Struggling UK airline Flybe looks set to collapse within hours, ITV News' Business Editor reports.
The Exeter-based airline employs 2,500 staff whose jobs look set to be at risk.
The airline, which was already in difficulty, requested an emergency taxpayer loan of £100 million in January, but it has now been hit by a general slump in flight bookings since the coronavirus outbreak began.
Joel Hills reported that "Flybe is waiting for the last scheduled flight to land tonight before putting the business into administration.
"The airline is expected to then cease operating.
"A formal announcement is likely to be made in the early hours of tomorrow [Thursday] morning."
Last year Flybe carried 8 million passengers and 40% of its flights were UK domestic.
It flies the most UK domestic routes between airports outside London and flies to 170 European destinations.
The airline’s biggest operations are at Anglesey, where 100% of flights are operated by Flybe, Southampton, where the airlines controls 95% of flights, as well as regional hubs such as Exeter, Manchester and Birmingham airports.
All of them will be hard-hit if the firm goes into administration.
Flybe serves around 170 destinations and has a major presence at UK airports such as Aberdeen, Belfast City, Manchester and Southampton.
It flies the most UK domestic routes between airports outside London.
- ITV News Business Editor Joel Hills says Flybe operations are likely to cease with immediate effect if the airline goes into administration
Blue Islands, a Channel Islands airline which operates under Flybe has said it will continue to operate as normal.
In a statement released on Wednesday evening, the company said: “Blue Islands services will continue to operate, following the closure of Flybe.
"Passengers with bookings for travel on Blue Islands operated services are advised to check-in on time at the airport."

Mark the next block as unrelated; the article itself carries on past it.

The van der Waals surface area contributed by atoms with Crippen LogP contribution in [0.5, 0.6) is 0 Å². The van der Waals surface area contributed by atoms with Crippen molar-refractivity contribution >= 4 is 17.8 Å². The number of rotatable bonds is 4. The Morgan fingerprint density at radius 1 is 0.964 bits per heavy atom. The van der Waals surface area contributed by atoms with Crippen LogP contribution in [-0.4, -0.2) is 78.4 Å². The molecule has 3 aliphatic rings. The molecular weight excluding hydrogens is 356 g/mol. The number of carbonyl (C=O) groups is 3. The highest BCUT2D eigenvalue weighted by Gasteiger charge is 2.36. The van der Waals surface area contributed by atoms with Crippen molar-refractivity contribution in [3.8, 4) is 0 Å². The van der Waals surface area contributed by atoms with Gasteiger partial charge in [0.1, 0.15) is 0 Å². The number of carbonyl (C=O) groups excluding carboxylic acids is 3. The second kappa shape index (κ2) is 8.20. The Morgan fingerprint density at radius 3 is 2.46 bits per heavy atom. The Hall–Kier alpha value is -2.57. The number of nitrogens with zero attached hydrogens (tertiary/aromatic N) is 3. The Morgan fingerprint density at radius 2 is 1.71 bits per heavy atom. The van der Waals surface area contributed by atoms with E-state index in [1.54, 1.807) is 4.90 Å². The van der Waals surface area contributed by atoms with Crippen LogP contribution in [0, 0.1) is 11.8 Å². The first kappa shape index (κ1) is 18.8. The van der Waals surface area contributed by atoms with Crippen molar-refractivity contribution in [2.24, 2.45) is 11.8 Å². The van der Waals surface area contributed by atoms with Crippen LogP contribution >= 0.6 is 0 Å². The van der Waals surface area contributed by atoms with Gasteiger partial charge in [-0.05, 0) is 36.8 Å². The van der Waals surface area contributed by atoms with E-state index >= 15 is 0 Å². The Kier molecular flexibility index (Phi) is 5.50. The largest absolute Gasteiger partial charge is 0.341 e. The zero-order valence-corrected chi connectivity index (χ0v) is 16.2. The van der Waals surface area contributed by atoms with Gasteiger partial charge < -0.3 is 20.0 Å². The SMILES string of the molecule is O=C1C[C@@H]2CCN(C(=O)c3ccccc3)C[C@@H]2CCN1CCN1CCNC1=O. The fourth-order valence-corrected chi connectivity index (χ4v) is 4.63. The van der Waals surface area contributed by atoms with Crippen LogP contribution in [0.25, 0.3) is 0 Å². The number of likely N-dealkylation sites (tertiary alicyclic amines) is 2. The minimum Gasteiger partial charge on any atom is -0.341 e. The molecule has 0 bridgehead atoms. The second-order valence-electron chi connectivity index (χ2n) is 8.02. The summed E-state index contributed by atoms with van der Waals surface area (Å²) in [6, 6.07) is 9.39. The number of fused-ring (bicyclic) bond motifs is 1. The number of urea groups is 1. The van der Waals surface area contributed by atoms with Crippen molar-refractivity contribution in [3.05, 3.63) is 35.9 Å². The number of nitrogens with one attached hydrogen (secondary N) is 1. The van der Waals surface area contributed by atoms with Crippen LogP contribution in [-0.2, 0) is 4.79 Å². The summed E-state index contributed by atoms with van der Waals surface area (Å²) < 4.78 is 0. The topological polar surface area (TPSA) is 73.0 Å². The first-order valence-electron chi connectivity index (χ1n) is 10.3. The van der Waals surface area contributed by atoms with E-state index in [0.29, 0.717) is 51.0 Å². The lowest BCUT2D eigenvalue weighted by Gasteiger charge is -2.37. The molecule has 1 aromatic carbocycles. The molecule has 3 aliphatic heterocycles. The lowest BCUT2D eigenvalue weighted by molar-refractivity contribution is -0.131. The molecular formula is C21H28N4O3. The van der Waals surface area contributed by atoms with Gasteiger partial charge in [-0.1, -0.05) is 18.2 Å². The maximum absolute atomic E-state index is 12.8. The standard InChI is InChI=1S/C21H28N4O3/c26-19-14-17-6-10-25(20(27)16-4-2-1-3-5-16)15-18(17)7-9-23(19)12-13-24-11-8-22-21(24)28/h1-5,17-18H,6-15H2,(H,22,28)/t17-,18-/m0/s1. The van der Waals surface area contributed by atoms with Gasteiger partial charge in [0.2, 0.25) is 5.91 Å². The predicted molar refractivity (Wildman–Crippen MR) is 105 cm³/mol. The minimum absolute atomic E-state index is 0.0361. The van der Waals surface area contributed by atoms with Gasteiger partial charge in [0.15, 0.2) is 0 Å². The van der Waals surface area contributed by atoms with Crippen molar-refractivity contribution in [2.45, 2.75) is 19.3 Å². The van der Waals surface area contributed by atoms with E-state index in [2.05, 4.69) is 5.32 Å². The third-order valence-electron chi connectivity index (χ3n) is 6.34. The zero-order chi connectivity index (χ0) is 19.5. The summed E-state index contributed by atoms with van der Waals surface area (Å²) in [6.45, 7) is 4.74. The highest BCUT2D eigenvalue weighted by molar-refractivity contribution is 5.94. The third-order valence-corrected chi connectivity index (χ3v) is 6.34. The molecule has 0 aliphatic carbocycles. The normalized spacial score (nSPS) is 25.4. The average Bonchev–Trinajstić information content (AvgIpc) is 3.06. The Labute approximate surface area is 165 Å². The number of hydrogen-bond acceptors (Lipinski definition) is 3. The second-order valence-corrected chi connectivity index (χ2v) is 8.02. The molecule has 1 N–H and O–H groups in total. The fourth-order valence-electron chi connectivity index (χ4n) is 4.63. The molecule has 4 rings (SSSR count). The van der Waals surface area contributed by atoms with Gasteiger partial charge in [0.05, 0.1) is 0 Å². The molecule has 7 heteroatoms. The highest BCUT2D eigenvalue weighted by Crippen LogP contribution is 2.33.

Flybe's website has stopped working, with visitors being shown as message stating "This link is no longer live."
It is understood Flybe aircraft at airports including Edinburgh are not being refuelled and engineers are being laid off.
There is expected to be a big knock-on effect among airport staff such as baggage handlers.
Mike Clancy, general secretary of the Prospect union, said it would be a "devastating blow" for its members working for Flybe if it goes into administration.
He said: "Prospect will do everything we can to support our members but the truth is the Government has badly let them down.
"The failure to provide the loan that is required as part of a package of rescue measures means the Government has failed in its commitment to every part of the UK."
Nadine Houghton, national officer of the GMB union, said: "These unfolding developments are a tragedy not only for Flybe's loyal workforce, but a domino effect now puts 1,400 jobs in the wider supply chain at immediate risk and threatens the future of vital regional airports.
"The last thing regions crying out for investent need is to see infrastructure that maintains good jobs ripped away."
Shadow transport secretary Andy McDonald said: "The collapse of Flybe is disastrous news for passengers and employees alike and will cause real anxiety in many regions throughout the country.
"The Civil Aviation Authority is sadly very well practised, following the collapse of Monarch and Thomas Cook, at responding to airline failure and looking after passengers.
"No doubt they will do that once more."
Rory Boland, editor of Which? Travel magazine, urged travellers "to ensure they have protections such as airline failure insurance, and to book flights with a credit card so that they can reclaim the cost with their card issuer should an airline go bust."
Unite national officer Oliver Richardson told PA: "Unite members and the entire staff at Flybe will be feeling angry and confused about how and why the airline has been allowed to collapse.
"It is simply outrageous that the Government has not learned the lessons following the collapse of both Monarch and Thomas Cook, that the much promised airline insolvency review has still not materialised."